|Director : Jean-Paul Latgé (email@example.com)|
Aspergillus fumigatus is a thermophilic, saprophytic filamentous fungus that sporulates abundantly in nature. Pulmonary diseases consecutive to the inhalation of airborne conidia of A. fumigatus are often fatal among immunocompromised patients. Indeed, A. fumigatus has become today the most important fungal aerial pathogen in developed countries. The study of aspergillosis is the main focus of the Aspergillus Unit The first research theme of the laboratory is medically orientated and is focused on the study of invasive aspergillosis (IA). The other research area is more fundamental and concerns the study of the fungal cell wall biosynthesis that is a key morphogenetic event in the fungal life. In addition, such studies should identify targets for the development of new antifungal drugs that are urgently needed for the treatment of fungal diseases.
I - Pathobiology of Aspergillus infections
To understand the early stages of the establishment of A. fumigatus in the lung parenchyma, the interactions between the alveolar macrophage (AM) that is the main phagocytic cells of the lung environment and the conidia of A. fumigatus have been studied. Killing of the conidia in the immunocompetent host is due to reactive oxidant intermediates associated to the acidification of the phagolysosome. Activation of the MAP kinases ERK and p38 and translocation of NFkB were associated to the phagocytosis of conidia by AM. Glucocorticoïds are responsible for a reduction of reactive oxidant species and an inhibition of the phosphorylation of ERK and p38. These cellular events that resulted in an intracellular germination of conidia in the AM, explain a posteriori why glucocorticoïds trigger the development of IA among immunocompromised patients (Granet).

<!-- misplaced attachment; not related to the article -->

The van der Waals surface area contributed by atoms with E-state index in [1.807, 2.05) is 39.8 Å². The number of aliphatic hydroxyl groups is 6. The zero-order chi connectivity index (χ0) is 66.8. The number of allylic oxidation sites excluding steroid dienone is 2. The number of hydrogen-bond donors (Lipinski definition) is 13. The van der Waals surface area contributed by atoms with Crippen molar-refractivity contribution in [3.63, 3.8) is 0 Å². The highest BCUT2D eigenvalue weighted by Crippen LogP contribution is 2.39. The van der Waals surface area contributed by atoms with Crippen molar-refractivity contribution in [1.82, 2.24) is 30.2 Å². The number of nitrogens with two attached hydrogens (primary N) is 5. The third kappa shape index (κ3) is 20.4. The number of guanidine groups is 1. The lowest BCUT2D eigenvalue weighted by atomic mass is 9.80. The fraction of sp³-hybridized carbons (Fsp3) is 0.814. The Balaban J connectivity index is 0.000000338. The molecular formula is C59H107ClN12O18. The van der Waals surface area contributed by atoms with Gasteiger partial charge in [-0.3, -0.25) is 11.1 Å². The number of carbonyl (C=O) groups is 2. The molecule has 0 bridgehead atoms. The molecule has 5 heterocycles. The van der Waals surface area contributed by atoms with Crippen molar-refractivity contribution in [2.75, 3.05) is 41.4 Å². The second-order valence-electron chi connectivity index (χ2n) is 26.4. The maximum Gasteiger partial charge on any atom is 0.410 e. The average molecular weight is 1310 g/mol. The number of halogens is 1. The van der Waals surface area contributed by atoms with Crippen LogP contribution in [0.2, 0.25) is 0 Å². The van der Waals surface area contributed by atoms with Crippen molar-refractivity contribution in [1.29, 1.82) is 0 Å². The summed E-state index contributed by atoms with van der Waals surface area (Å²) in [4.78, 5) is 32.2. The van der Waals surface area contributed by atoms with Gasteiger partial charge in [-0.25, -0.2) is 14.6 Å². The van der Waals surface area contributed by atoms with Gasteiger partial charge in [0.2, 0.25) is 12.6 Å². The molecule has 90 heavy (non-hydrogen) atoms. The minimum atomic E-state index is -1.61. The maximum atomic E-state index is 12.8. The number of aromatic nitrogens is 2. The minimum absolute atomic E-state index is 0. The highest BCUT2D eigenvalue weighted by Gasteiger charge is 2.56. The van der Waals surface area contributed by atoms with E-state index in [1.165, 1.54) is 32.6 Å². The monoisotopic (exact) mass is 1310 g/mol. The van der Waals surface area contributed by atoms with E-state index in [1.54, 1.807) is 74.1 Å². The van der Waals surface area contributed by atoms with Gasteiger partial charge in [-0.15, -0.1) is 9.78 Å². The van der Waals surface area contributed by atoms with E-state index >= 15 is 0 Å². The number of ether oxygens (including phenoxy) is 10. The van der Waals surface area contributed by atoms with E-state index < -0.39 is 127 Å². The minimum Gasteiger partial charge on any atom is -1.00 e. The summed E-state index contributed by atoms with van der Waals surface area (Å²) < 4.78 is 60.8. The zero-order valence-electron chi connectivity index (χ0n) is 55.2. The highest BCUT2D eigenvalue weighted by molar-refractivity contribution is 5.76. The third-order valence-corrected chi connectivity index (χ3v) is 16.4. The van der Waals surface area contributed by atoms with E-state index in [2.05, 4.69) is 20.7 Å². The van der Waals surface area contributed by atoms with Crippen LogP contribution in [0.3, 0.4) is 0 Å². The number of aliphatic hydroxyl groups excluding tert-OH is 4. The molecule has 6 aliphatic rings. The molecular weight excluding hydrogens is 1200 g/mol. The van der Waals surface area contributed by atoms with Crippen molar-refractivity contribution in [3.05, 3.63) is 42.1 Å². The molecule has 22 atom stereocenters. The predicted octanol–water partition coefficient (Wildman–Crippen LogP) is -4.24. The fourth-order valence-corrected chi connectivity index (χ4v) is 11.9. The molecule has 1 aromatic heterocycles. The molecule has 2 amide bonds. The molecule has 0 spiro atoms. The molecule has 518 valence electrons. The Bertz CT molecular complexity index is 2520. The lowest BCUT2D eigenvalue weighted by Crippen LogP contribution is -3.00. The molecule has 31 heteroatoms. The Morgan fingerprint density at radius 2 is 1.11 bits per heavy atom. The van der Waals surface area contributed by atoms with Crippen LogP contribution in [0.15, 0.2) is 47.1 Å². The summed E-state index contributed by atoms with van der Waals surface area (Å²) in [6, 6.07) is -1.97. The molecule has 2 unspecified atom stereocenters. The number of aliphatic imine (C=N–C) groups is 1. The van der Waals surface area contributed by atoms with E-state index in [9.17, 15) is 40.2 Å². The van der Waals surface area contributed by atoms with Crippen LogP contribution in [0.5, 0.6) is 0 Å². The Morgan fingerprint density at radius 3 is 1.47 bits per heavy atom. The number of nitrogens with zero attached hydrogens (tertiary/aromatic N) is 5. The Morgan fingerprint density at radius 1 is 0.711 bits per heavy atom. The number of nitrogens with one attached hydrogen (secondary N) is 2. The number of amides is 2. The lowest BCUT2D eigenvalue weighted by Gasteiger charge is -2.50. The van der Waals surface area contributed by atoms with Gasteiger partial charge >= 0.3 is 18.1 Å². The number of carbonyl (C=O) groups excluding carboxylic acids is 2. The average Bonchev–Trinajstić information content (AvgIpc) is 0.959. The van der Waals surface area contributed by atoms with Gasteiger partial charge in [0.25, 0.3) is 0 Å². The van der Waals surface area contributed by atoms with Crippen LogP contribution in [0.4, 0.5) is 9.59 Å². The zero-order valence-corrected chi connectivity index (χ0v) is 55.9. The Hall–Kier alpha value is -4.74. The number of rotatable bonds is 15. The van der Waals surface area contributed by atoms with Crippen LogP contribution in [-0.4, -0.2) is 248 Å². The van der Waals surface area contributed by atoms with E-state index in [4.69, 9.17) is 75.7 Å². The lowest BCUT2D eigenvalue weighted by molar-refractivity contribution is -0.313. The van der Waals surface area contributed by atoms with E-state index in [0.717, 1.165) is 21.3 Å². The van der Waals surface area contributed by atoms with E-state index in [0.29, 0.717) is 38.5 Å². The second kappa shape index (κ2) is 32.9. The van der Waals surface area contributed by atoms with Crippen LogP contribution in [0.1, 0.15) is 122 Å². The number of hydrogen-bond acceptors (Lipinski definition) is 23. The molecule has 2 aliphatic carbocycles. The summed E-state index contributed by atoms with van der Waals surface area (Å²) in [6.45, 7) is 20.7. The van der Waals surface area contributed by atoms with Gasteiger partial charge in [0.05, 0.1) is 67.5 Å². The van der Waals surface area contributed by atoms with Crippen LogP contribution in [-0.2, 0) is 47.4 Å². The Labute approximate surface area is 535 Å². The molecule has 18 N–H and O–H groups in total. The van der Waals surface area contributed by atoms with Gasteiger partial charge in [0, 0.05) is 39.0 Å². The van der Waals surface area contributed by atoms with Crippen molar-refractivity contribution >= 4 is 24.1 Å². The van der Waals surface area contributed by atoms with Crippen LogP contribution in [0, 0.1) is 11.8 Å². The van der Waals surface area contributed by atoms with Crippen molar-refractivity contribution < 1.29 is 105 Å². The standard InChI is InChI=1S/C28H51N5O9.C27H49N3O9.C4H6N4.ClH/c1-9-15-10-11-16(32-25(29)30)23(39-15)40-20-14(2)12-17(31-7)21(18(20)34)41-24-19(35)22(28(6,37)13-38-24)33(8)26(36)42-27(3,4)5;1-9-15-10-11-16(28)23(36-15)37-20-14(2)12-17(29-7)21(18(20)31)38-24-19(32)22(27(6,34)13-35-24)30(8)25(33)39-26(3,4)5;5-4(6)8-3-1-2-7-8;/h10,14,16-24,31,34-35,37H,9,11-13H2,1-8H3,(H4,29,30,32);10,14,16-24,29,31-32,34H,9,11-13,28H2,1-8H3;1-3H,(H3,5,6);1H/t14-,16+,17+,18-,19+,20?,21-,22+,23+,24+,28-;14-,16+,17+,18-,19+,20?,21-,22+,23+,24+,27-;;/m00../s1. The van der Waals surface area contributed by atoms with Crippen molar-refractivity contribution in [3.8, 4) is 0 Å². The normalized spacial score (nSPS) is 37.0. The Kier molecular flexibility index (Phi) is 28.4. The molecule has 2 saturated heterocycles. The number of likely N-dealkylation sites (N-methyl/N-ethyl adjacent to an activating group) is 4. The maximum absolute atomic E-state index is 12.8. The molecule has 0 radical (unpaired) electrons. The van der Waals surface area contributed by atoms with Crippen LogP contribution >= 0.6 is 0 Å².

In accordance with the phagocytosis data, analysis of virulence factors of A. fumigatus has been now focused on the study of mutants affected in sensitivity to oxidative stress. However, mutants of A. fumigatus deficient in catalases or in specific transcription factors such as Skn7 or signal transduction cascades such as Hog1, that are sensitive to reactive oxidants in vitro are as pathogenic as parental strains in an experimental murine aspergillosis model. These data.suggest that in addition of reactive oxidants, other toxic molecules produced by the phagocytes are involved in the killing of A. fumigatus in vivo. To identify genes concomitanly expressed during infection, a transcriptome analysis has been initiated with the genopole of Toulouse and an european consortium. First analysis have concerned the early steps of the germination (Lamarre).
II - Diagnosis of aspergillosis
New serological diagnostic methods are currently investigated since a better therapy of invasive aspergillosis patients is depending on progresses in the diagnosis of this disease. Our unit has played a major role in the chemical and immunological characterization of the galactomannan of A. fumigatus that is at the origin of the development of the only commercial kit for the diagnosis of IA. This kit is a sandwich ELISA based on a monoclonal antibody detecting circulating beta1-5 galactofuran. Recent studies have shown that the quantification of anti-A. fumigatus antibodies using recombinant protein antigens is useful to identify patients at risk for IA (Sarfati).